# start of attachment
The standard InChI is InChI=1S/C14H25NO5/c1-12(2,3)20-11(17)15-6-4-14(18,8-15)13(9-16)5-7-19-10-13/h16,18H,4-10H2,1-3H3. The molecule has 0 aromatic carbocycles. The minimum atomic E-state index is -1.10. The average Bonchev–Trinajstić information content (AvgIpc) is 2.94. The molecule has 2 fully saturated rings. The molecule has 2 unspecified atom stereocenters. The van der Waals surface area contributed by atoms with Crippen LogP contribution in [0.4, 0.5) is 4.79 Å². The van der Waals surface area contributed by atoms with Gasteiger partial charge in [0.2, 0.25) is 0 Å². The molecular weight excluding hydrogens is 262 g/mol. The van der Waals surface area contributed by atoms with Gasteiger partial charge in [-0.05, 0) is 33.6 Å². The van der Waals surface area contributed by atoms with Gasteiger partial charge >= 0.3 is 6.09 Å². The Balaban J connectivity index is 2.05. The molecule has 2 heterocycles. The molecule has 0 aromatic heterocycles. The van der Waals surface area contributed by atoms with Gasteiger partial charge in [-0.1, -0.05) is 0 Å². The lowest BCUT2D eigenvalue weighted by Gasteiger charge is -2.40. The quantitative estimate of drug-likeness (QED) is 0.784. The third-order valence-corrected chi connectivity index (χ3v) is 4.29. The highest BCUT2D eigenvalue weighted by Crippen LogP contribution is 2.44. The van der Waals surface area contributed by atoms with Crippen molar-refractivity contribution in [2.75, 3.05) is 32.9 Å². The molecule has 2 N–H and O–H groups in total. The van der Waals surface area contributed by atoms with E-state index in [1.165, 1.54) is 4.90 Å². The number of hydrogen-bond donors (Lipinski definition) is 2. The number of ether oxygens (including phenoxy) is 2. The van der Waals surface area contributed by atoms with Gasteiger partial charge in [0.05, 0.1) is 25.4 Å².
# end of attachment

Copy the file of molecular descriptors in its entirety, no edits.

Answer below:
The standard InChI is InChI=1S/C14H25NO5/c1-12(2,3)20-11(17)15-6-4-14(18,8-15)13(9-16)5-7-19-10-13/h16,18H,4-10H2,1-3H3. The molecule has 0 aromatic carbocycles. The minimum atomic E-state index is -1.10. The average Bonchev–Trinajstić information content (AvgIpc) is 2.94. The molecule has 2 fully saturated rings. The molecule has 2 unspecified atom stereocenters. The van der Waals surface area contributed by atoms with Crippen LogP contribution in [0.4, 0.5) is 4.79 Å². The van der Waals surface area contributed by atoms with Gasteiger partial charge in [0.2, 0.25) is 0 Å². The molecular weight excluding hydrogens is 262 g/mol. The van der Waals surface area contributed by atoms with Gasteiger partial charge in [-0.05, 0) is 33.6 Å². The van der Waals surface area contributed by atoms with Gasteiger partial charge >= 0.3 is 6.09 Å². The Balaban J connectivity index is 2.05. The molecule has 2 heterocycles. The molecule has 0 aromatic heterocycles. The van der Waals surface area contributed by atoms with Gasteiger partial charge in [-0.1, -0.05) is 0 Å². The lowest BCUT2D eigenvalue weighted by Gasteiger charge is -2.40. The quantitative estimate of drug-likeness (QED) is 0.784. The third-order valence-corrected chi connectivity index (χ3v) is 4.29. The highest BCUT2D eigenvalue weighted by Crippen LogP contribution is 2.44. The van der Waals surface area contributed by atoms with Crippen molar-refractivity contribution in [2.75, 3.05) is 32.9 Å². The molecule has 2 N–H and O–H groups in total. The van der Waals surface area contributed by atoms with E-state index in [1.165, 1.54) is 4.90 Å². The number of hydrogen-bond donors (Lipinski definition) is 2. The number of ether oxygens (including phenoxy) is 2. The van der Waals surface area contributed by atoms with Gasteiger partial charge in [0.05, 0.1) is 25.4 Å².